Founded in 2003, Day One provides critical education and guidance to New York City’s youth on dating abuse and domestic violence; how to identify and maintain healthy relationships, obtain legal protection when necessary, and assist others experiencing abuse.
Day One initiated its services at a time when the term “dating abuse” was barely in use. Launched in 2003 as the New York office of Break the Cycle, the organization began offering legal assistance to young survivors and co-educational preventive education in NYC classrooms with two employees. (BTC had opened in Los Angeles in the 90s, and fully dissolved in 2021.) In 2005, Day One separated from Break the Cycle and became a project of the Fund for the City of New York. After incorporating in 2007, Day One became a fully independent organization in 2011. From its inception in New York, Day One was the only organization devoting all of its resources to the issue of dating abuse and domestic violence among youth, 24 years of age and under.
As Day One, the organization added peer leadership to its preventive and legal services programs. Educators visited schools and youth programs delivering preventive workshops and trainings for youth and the adults in their lives. All curriculum content was inclusive, respecting the intersectional identities of participating youth, the wide gender spectrum, and the diversity of relationships in their lives. Legal services consisted of advocacy on behalf of young survivors pursuing criminal court orders of protection. Assistance in Family Court at that time was restricted to youth related to an abusive partner by blood, marriage or parentage. After Day One added its voice to years of legislative advocacy by the LGBTQ+ community, New York Family Court access expanded to include individuals in an “intimate relationship” in 2008. The legal team could now represent young survivors seeking civil orders of protection.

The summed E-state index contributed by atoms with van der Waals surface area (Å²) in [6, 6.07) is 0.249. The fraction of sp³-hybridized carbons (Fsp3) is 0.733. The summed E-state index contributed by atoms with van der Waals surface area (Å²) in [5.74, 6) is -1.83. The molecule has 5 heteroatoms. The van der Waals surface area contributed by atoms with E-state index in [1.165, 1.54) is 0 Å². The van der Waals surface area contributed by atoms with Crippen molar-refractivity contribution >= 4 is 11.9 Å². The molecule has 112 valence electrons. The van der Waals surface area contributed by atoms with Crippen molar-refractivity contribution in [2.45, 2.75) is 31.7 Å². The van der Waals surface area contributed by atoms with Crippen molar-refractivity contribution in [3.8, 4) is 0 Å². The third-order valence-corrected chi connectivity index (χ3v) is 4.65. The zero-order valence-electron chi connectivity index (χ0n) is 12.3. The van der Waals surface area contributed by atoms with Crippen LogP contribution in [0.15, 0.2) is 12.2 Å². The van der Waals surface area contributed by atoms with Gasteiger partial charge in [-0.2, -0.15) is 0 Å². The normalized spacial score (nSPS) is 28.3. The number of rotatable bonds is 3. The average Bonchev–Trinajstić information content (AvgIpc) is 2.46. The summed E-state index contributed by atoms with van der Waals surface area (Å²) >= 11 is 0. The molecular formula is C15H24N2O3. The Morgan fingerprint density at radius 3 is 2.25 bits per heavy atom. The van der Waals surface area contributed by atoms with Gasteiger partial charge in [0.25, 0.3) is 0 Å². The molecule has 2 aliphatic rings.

Awareness of dating violence among teens and young adults was still low. In response, Day One created a range of educational materials that described the elements of an abusive partnership, warning signs, and relief available to survivors; tens of thousands of these Know Your Rights guides began to be distributed citywide annually. The training team was reaching hundreds of schools per year throughout the five boroughs, and, as awareness grew, demand for direct services was increasing. In 2011, Day One grew to incorporate social workers as part of the intervention staff, recognizing that young survivors needed therapeutic services in addition to, and sometimes in place of, legal help. Online harm was becoming a steadily growing area of concern, though it was both under the radar and lacking in legislative solutions, and our related advocacy and expertise grew in response. Day One’s legal and social services teams continued providing holistic services to youth, now supporting them in civil and criminal settings, ensuring they were equipped to make fully informed choices in an atmosphere where many Black and Brown youth and LGBTQ+ youth had experienced harm from law enforcement.
In 2016, Day One became one of only three providers implementing the Relationship Abuse Prevention Program (RAPP). Social workers were embedded in high schools where they delivered educational workshops, provided individual and group counseling for students, and facilitated paid peer leadership summer programming for teens. In a continual effort to center young people as leaders in the anti-violence movement, Day One has steadily increased its youth development programming to be year-round, with groups that lift up the voices of young people as experts in their own lives and advocates for their peers. Identifying the origins of unhealthy patterns must start early, and, in 2017, Day One began its Elementary Prevention Initiative for Children (EPIC). EPIC focused on introducing language and skills among younger children — and the adult influencers around them — to establish healthy friendships before youth enter their dating years.
Today, Day One reaches 20,000 youth and adults each year through a combination of outreach, preventive education, leadership development, and legal and social services. You can read more about Our Values here.
About Day One
Day One trains more than 2,500 professionals annually to identify relationship abuse among youth and to provide supportive, nonjudgmental guidance to teens.
Additionally, each year we provide direct services to hundreds of young survivors with individual or group counseling; guiding them through a safety planning process or counseling them on their legal rights and responsibilities.
Through Day One’s leadership programs, students organize awareness projects that reach hundreds of their peers annually.
We also engage in a range of community partnerships and policy initiatives to increase young people’s rights related to intimate partner violence.
Thank you for joining us in our efforts to end dating abuse and create a world where every relationship is safe — from day one.